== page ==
Pinch me! I must be dreaming. After years of displacing U.S. tech workers, the Optional Practical Training program has finally appeared on Congress’ radar. OPT has gobbled up U.S. jobs at an alarming rate and is now larger than the notorious H-1B visa program, created as part of the Immigration Act of 1990, that grants 85,000 employment-based visas to foreign nationals each year even though there’s an abundance of skilled American workers available.
OPT has accounted for more than 200,000 foreign students remaining in the U.S. to work in each of the last few years. Overall, between 2008 and 2016, OPT workers increased by 400 percent. It’s important to know that Congress never approved OPT; no public comment period was provided, and the program exists solely through regulation.
The abused OPT evolved from the F-1 student visa which originally granted overseas students permission to study in the U.S., and then have brief on-the-job training that was unavailable to the students in their home countries. The government’s original intention was that students, after completing their academic curriculum and training, would return home to use newly acquired education and skills for the betterment of their homelands.
Over the years, the government made adjustments. But the haymaker punch as far as U.S. workers are concerned came not during a congressional session as one might expect, but rather at a Washington, D.C., cocktail party of elites. Over drinks, Microsoft’s Bill Gates cried to then-Department of Homeland Security Secretary Michael Chertoff that his company, and other multibillion-dollar tech corporations, needed more H-1Bs but were unable to sway Congress. Tech lobbyists and DHS then concocted a scheme that eventually evolved into OPT for students with science, technology, engineering and math degrees (STEM) receiving work permission for up to the program’s current 42-month level. An extra bonus for craven employers is that unlike H-1B visas, OPT has no numerical cap and no government oversight.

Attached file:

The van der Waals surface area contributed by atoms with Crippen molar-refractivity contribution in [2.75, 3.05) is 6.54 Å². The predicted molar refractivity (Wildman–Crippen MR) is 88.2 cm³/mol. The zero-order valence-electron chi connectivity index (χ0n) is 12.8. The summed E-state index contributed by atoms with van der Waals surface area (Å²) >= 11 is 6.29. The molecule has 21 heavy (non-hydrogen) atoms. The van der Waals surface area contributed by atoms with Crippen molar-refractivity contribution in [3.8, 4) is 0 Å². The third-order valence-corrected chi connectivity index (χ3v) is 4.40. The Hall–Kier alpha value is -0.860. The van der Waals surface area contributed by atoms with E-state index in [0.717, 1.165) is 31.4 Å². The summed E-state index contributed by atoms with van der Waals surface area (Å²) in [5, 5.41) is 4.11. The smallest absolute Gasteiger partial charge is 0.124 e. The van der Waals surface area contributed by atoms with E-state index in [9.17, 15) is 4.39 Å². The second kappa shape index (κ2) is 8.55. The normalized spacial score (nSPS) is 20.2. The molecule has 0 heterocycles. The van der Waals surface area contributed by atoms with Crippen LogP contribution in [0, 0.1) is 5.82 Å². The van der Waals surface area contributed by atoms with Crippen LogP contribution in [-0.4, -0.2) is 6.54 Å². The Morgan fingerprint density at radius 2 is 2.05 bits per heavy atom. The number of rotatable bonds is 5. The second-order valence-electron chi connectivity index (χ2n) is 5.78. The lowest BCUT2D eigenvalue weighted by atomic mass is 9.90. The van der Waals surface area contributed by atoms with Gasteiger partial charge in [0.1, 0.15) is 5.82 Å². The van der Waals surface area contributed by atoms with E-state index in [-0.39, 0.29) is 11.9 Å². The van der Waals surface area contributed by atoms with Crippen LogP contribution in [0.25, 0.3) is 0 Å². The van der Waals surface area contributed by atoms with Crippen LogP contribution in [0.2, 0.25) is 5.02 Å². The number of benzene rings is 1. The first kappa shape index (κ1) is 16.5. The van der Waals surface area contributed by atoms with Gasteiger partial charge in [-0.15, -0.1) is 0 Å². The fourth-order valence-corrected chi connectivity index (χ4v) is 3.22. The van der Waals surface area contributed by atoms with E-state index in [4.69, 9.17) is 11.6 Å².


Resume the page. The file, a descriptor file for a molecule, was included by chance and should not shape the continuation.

An 11-year-old lawsuit challenging OPT is in a circular pattern going nowhere. Candidate Trump indicated an interest in squelching OPT, but as president his interest has dimmed. Enter U.S. Rep. Paul Gosar (R-AZ) who is introducing legislation to end the job-killing, corporate enriching OPT. Gosar also is urging President Trump to sign an executive order that would terminate OPT. In his no-nonsense letter to President Trump, Gosar wrote that the media and corporations have promoted the false narrative that no qualified U.S. workers are available.
Bloomberg Law reporter Laura Francis provided readers with valuable insights into why employers addicted to cheap labor covet OPT workers, and why they prefer the foreign nationals to Americans – employers get a “15.3 percent tax discount for hiring OPT workers instead of U.S. workers.” Among those that have profited the most by spurning Americans in favor of international students are the usual suspects: Amazon (3,655), Intel (1,707), Google (1,501), Microsoft (1,022), Facebook (798) and IBM (633) were in 2017 top OPT employers. DHS data showed that Amazon earned nearly $25 million in tax breaks for hiring foreign nationals instead of U.S. tech workers.
Deconstructing how OPT grew into the job-eating monster it’s become begins with that tony cocktail party. One of the world’s richest men, Gates, whose net worth then exceeded $50 billion, approached one of the federal government’s most powerful officials, Chertoff, and they concocted a scheme to present to the Obama administration, the most anti-American worker presidency in U.S. history. The co-conspirators’ strategy was simple and successful – proceed in stealth, keep the public mired in darkness and, at all costs, keep Congress out of it.
With luck, Gosar’s intervention will encourage President Trump to take long-overdue action, and end OPT.